April’s advice is a little more to the point: “The only things you need to succeed in this career are a willingness to learn, a good attitude and passion. Everything else comes with time and practise. Don't try to run before you can walk, take your time, absorb everything, push yourself and it will all come naturally.

“You see cooking is a craft and it takes many years to master, and those who have made it to the top have worked their arses off to get there. This is a very challenging industry and environment, and it’s not a profession that should be taken lightly. Also, never forget your roots - staying humble is one of the best attributes you can have not only as a chef, but as a person too.”

And finally, April has three key tips that she always remembers whenever she steps into a kitchen. “There are always people better than you, so push harder every day. Then to always show respect, to ingredients, people, and your equipment. And finally, don’t serve something that you wouldn’t eat yourself. Everyone is a VIP, so give it everything you have.”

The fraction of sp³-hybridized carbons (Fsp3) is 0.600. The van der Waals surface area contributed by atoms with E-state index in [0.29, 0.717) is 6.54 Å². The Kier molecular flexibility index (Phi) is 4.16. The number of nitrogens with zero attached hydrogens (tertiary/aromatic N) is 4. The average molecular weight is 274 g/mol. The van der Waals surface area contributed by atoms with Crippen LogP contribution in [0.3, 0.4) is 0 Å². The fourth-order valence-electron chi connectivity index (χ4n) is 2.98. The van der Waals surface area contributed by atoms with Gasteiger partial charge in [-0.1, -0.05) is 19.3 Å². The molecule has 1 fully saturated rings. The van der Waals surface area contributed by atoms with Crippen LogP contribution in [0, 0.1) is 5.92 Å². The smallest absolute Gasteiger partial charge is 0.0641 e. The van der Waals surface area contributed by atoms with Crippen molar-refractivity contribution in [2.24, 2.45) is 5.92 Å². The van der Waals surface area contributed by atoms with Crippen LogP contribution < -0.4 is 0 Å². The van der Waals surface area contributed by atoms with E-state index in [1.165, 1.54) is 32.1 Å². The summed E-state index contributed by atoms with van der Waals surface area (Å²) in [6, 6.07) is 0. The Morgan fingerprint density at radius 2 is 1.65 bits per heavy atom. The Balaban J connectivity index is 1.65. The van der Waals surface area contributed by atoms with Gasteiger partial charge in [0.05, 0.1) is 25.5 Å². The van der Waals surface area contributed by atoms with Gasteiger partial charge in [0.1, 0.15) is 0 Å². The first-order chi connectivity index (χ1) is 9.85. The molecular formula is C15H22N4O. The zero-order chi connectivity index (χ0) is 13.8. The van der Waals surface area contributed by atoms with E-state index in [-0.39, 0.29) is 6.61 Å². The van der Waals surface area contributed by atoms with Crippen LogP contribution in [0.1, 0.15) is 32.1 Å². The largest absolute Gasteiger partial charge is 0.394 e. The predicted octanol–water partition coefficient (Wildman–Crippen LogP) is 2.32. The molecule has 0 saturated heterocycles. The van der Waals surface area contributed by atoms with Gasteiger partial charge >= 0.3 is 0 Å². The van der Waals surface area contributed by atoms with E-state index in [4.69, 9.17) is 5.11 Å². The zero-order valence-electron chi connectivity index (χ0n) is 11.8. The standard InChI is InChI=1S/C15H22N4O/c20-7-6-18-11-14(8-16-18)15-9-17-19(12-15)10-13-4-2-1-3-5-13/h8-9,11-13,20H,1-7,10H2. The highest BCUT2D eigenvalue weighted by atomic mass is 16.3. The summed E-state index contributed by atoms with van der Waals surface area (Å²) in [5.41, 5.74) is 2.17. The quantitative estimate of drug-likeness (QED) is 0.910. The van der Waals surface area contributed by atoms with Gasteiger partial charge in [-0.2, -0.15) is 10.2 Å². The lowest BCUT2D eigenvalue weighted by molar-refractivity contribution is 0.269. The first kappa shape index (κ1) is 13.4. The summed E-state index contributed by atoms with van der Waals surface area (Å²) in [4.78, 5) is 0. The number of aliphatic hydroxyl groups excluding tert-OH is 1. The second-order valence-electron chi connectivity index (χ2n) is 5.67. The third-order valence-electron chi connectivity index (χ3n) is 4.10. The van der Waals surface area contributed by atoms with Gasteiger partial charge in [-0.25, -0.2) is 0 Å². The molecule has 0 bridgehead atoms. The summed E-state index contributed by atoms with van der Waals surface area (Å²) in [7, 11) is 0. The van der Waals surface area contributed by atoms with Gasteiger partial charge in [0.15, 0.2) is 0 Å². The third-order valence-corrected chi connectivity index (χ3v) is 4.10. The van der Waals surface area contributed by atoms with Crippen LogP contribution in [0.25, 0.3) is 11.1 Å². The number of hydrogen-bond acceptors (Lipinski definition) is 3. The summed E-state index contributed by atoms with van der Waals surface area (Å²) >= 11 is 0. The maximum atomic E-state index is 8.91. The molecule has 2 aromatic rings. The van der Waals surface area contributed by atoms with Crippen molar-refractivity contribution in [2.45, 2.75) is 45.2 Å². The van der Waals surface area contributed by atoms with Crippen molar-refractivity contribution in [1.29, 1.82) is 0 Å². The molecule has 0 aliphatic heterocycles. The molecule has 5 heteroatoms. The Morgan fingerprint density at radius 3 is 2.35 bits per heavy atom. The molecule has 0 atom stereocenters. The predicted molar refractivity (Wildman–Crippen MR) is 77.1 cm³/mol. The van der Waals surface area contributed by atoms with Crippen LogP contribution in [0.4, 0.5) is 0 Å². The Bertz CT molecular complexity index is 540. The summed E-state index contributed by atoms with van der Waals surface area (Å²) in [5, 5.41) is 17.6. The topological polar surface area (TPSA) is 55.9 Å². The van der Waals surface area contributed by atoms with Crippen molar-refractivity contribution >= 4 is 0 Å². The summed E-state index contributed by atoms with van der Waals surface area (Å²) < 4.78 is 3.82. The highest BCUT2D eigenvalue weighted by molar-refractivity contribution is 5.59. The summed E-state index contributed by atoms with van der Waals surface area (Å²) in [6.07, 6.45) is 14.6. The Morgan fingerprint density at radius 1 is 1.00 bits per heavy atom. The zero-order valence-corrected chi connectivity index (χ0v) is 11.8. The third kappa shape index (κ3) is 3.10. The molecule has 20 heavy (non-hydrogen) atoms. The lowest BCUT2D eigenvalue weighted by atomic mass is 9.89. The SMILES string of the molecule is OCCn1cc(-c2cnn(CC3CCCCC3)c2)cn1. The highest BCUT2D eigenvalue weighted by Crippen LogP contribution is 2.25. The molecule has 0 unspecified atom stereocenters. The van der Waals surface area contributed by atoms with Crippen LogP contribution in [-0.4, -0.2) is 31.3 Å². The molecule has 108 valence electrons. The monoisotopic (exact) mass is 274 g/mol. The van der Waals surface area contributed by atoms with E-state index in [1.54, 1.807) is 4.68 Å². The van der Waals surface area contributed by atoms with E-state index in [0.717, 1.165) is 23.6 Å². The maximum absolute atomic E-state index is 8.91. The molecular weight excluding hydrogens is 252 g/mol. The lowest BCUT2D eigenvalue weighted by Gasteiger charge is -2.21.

If you’d like to see Ruth in action, as well as heading to The Ritz you can catch her in the final of the Young National Chef of the Year competition at The Restaurant Show at London Olympia, on Tuesday 6th October, and in August April will be moving to her new role in the kitchen of The Clove Club in Shoreditch. You can keep up with Ruth and April by following them on Twitter at @ruth0310 and @chefpril. Catch them while you still can!